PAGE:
So I think you are not addressing the deeper issues of Job's ordeal.  The tempter who is always trying to 1) alienate God from man, and 2) alienate man from God, has raised certain cosmic questions that will be answered in all of our lives (in varying degrees).  In the book of Job, the ending confirms that God and Job are both vindicated as faithful to each other, with the full consent and agreement of Job.  So the charge of God being a meanie, and Job being no more than a moocher, is answered.  


Now a days, the tempter tries another method, by making Job's agreement with God (at the end of the story) sound like the result of coercion.  But if it were merely out of fear, would not God be able to see this too?  Wouldn't this merely amount to egoism all over again?
Keep these points in mind:

1) God boasted of Job and loved him (Job 1:8)

2) Job's suffering was only God's allowance, but Satan's performance. (1:12)

3) Satan's inclination to afflict was actually limited by God. (Job 1:12)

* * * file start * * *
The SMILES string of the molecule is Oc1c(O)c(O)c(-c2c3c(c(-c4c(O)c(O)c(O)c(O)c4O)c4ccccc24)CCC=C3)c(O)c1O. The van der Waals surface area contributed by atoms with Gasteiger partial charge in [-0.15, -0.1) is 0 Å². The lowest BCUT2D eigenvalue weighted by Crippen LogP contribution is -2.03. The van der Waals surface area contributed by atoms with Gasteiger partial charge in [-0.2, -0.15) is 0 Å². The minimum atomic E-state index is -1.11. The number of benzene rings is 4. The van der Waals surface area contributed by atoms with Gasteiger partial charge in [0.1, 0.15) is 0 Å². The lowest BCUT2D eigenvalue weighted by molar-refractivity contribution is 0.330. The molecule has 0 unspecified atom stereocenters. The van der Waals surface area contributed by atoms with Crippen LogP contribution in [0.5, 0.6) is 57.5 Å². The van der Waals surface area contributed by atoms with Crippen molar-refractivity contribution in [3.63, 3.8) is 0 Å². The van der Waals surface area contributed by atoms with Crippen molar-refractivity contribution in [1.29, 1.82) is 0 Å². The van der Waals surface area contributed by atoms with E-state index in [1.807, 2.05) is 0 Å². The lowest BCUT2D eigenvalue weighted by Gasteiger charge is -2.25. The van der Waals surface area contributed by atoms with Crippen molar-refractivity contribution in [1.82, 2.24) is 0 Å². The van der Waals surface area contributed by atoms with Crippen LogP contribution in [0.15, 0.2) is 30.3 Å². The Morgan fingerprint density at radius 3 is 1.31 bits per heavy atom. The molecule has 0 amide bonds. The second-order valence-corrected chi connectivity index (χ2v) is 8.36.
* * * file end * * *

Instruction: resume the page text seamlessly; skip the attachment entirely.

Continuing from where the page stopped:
4) The test, as it were, is not done in a whimsical way, as if God were merely seeking entertainment.  But there were deeper cosmic questions hanging in the air, that needed an experiential answer.  (Job 1:9-11)



And like John, I encourage anyone to read the book of Job for themselves.  Whatever conclusion one comes to about the "deeper" issues at hand, these need to be at least acknowledged as present in the text.  Text-proofing only presents a lop-sided view.


quote:
Newborn babes desire nourishment because of the unconscious drive to live.  We want to believe because in one form or another we want to live forever.